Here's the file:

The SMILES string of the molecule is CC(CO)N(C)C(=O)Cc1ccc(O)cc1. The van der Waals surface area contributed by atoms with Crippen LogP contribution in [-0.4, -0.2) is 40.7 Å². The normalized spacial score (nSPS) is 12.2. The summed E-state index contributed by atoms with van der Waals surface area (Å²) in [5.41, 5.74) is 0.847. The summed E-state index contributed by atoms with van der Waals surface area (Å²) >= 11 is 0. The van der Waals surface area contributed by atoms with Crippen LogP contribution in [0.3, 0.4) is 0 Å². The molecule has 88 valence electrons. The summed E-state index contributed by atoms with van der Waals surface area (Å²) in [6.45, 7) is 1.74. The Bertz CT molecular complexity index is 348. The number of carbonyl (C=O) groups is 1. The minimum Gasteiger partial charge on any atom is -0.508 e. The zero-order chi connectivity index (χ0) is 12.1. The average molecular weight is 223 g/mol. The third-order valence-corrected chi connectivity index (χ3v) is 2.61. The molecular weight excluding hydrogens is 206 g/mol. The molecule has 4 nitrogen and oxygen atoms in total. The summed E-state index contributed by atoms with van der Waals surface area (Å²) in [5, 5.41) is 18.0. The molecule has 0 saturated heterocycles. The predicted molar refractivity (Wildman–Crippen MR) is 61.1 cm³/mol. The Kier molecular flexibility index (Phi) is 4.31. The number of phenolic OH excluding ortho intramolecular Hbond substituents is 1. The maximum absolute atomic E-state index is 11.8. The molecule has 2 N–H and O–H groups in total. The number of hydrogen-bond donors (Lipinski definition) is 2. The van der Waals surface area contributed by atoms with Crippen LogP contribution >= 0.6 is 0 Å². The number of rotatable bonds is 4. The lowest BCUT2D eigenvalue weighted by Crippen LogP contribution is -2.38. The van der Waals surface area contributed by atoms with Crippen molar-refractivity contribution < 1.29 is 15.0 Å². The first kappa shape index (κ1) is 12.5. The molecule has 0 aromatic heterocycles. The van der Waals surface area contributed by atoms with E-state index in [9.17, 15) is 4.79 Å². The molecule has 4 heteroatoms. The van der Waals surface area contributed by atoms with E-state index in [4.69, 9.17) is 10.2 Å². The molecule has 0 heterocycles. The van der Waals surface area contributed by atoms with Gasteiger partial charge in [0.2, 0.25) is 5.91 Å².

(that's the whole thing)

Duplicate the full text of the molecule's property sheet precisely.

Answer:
The SMILES string of the molecule is CC(CO)N(C)C(=O)Cc1ccc(O)cc1. The van der Waals surface area contributed by atoms with Crippen LogP contribution in [-0.4, -0.2) is 40.7 Å². The normalized spacial score (nSPS) is 12.2. The summed E-state index contributed by atoms with van der Waals surface area (Å²) in [5.41, 5.74) is 0.847. The summed E-state index contributed by atoms with van der Waals surface area (Å²) >= 11 is 0. The van der Waals surface area contributed by atoms with Crippen LogP contribution in [0.3, 0.4) is 0 Å². The molecule has 88 valence electrons. The summed E-state index contributed by atoms with van der Waals surface area (Å²) in [6.45, 7) is 1.74. The Bertz CT molecular complexity index is 348. The number of carbonyl (C=O) groups is 1. The minimum Gasteiger partial charge on any atom is -0.508 e. The zero-order chi connectivity index (χ0) is 12.1. The average molecular weight is 223 g/mol. The third-order valence-corrected chi connectivity index (χ3v) is 2.61. The molecular weight excluding hydrogens is 206 g/mol. The molecule has 4 nitrogen and oxygen atoms in total. The summed E-state index contributed by atoms with van der Waals surface area (Å²) in [5, 5.41) is 18.0. The molecule has 0 saturated heterocycles. The predicted molar refractivity (Wildman–Crippen MR) is 61.1 cm³/mol. The Kier molecular flexibility index (Phi) is 4.31. The number of phenolic OH excluding ortho intramolecular Hbond substituents is 1. The maximum absolute atomic E-state index is 11.8. The molecule has 2 N–H and O–H groups in total. The number of hydrogen-bond donors (Lipinski definition) is 2. The van der Waals surface area contributed by atoms with Crippen LogP contribution >= 0.6 is 0 Å². The number of rotatable bonds is 4. The lowest BCUT2D eigenvalue weighted by Crippen LogP contribution is -2.38. The van der Waals surface area contributed by atoms with Crippen molar-refractivity contribution < 1.29 is 15.0 Å². The first kappa shape index (κ1) is 12.5. The molecule has 0 aromatic heterocycles. The van der Waals surface area contributed by atoms with E-state index in [9.17, 15) is 4.79 Å². The molecule has 4 heteroatoms. The van der Waals surface area contributed by atoms with E-state index in [4.69, 9.17) is 10.2 Å². The molecule has 0 heterocycles. The van der Waals surface area contributed by atoms with Gasteiger partial charge in [0.2, 0.25) is 5.91 Å².